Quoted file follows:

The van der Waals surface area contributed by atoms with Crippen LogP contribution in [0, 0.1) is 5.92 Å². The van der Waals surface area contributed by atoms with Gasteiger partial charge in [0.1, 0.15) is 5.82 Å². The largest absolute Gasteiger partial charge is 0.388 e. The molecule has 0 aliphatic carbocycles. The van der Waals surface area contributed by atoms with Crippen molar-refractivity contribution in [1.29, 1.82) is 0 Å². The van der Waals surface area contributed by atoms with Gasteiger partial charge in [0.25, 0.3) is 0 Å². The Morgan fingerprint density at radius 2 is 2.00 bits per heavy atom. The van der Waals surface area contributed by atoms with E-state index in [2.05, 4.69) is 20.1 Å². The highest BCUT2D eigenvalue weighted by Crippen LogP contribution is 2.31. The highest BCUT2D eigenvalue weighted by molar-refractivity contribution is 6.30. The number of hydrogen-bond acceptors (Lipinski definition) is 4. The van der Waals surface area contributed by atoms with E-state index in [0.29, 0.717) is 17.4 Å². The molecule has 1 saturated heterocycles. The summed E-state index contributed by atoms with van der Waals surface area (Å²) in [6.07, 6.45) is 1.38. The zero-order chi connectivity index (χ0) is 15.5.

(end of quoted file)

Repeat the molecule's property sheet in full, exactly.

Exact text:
The van der Waals surface area contributed by atoms with Crippen LogP contribution in [0, 0.1) is 5.92 Å². The van der Waals surface area contributed by atoms with Gasteiger partial charge in [0.1, 0.15) is 5.82 Å². The largest absolute Gasteiger partial charge is 0.388 e. The molecule has 0 aliphatic carbocycles. The van der Waals surface area contributed by atoms with Crippen molar-refractivity contribution in [1.29, 1.82) is 0 Å². The van der Waals surface area contributed by atoms with Gasteiger partial charge in [0.25, 0.3) is 0 Å². The Morgan fingerprint density at radius 2 is 2.00 bits per heavy atom. The van der Waals surface area contributed by atoms with E-state index in [2.05, 4.69) is 20.1 Å². The highest BCUT2D eigenvalue weighted by Crippen LogP contribution is 2.31. The highest BCUT2D eigenvalue weighted by molar-refractivity contribution is 6.30. The number of hydrogen-bond acceptors (Lipinski definition) is 4. The van der Waals surface area contributed by atoms with E-state index in [0.29, 0.717) is 17.4 Å². The molecule has 1 saturated heterocycles. The summed E-state index contributed by atoms with van der Waals surface area (Å²) in [6.07, 6.45) is 1.38. The zero-order chi connectivity index (χ0) is 15.5.